Recently I happened upon this article http://www.huffingtonpost.com/wendy-sue-swanson-md-mbe-faap/i-love-being-a-working-mom_b_3156152.html?ncid=edlinkusaolp00000003, and it got me thinking. I admire the author's dedication to her profession and her desire to make a change AND to instill that desire in her child. Yet, it really didn't hit home with me, and not just because I will never be flown to the Netherlands to do a TED talk or any other sort of public speaking. I feel like she missed the real-life, day-to-day reality of being a working mother and how awesome that can be. In fact, I think she missed the boat entirely. I think her viewpoint is definitely doctor-centric, and I don't think it speaks to women in other lines of work. Being a working mother, for me, has little to do with charging my child with social responsibility and is in no way connected to what I actually do for a living; it has everything to do with providing me with the balance that I need. I suppose my outlook could be considered selfish, but I believe raising a healthy child starts with being a healthy parent.
As working parents, we miss out on some things. Asher is one of two kids in his mommy-and-me class who attend with a nanny. Lately, he has been singing a color song to the tune of "Twinkle, Twinkle Little Star", unbeknownst to me. For days I thought he was just singing gibberish until Becca joined in the other afternoon. Mostly I feel gut-wrenchingly awful about this. It's hard enough knowing that your child spends most of his day with another person, but it's even worse when you have clear evidence that someone else understands your kid better than you do. On top of that, I worry about judgment from the stay-at-home parents in Asher's classes. I would love to meet his friends' moms, but I honestly worry about what they'll think of me, the absentee mother who lets a nanny do all the dirty work. The secret of working moms that a lot of stay-at-home moms don't know is that we see them as a higher order of mother in some ways--part of us wishes that we could do that ourselves, but the reality is that we know that we couldn't be kid-focused all day long--and we're pretty sure they look down on us.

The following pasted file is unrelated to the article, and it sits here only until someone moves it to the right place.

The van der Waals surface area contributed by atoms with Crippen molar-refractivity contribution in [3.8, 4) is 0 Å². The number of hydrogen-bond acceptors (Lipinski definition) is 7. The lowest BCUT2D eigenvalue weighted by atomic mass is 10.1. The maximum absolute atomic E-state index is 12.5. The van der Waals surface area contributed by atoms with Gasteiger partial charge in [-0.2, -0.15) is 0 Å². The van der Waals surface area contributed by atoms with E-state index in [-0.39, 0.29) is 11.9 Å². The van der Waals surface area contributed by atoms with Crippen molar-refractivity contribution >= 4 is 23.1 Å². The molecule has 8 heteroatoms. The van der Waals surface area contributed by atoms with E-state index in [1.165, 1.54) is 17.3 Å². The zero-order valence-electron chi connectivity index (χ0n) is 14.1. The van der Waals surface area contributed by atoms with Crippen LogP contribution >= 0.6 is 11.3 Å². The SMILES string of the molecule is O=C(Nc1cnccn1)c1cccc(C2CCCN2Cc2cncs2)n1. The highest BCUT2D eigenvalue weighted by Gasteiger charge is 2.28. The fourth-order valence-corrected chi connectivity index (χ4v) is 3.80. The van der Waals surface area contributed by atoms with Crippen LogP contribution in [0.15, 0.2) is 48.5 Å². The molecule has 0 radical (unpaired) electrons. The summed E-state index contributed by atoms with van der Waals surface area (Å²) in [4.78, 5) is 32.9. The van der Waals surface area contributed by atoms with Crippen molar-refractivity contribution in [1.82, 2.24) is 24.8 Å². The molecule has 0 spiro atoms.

On the other hand, I know that I am a better parent because I'm not parenting every minute of every day. At work, at least to a certain extent, the part of my brain that is fixated on scheduling and enforcing rules and, essentially, trying to create order out of chaos turns off. I can focus. I can think. I can have adult conversations. I get to learn about what's going on in the world around me. These are things that only happen at naptime when I'm home, and I notice that when I go too long without turning off the parenting part of my brain, the caring, loving, fun mommy part of my brain starts checking out. In order to be the emotionally connected parent I want to be, I need to not be a parent for a good part of the day. I need to have the freedom to connect to other parts of myself.
That said, there is a fine line between working enough to stay in touch with those parts of my brain and working too much. Earlier this year, my work schedule had changed so that I was working fewer days but those days were each unbearably busy. I came home exhausted and checked-out. It's a matter of finding a way to giving enough time to each part of me without any part taking over. When I notice one part dominating at the expense of the others, I know it's time to change things.
Being working parents certainly teaches our children a lot about the world and their role in it. I like to think that, by seeing his mommy work as a physician and his daddy run a web development company, Asher will learn the value of hard work and not take what we have for granted, that he will learn how to work ethically and treat people (clients, patients, colleagues) with respect, and that by seeing what we do professionally and how it evolves with time, his mind will be opened opportunities that aren't necessarily the 9-to-5 cubicle grind. More importantly, though, I expect that he will learn to take care of himself in a more holistic way. He will see the struggles we have to keep a balance between work and family and the mindfulness it takes to realize when balance is lost. He will also learn the importance of understanding and respecting his own needs. He will understand that in order to care for others, he first must care for himself.
These are all lessons it has taken me years to learn, and I constantly have re-examine myself and adjust things accordingly. The hardest and most important lesson is that no one can really "have it all" in the more traditional sense, and trying to do so just brings pain. You must identify what's important to you and what you need to be happy, and then you must work to make those things a reality. Then you will have it all, and so will your kids. It really doesn't matter one bit what your employment status is.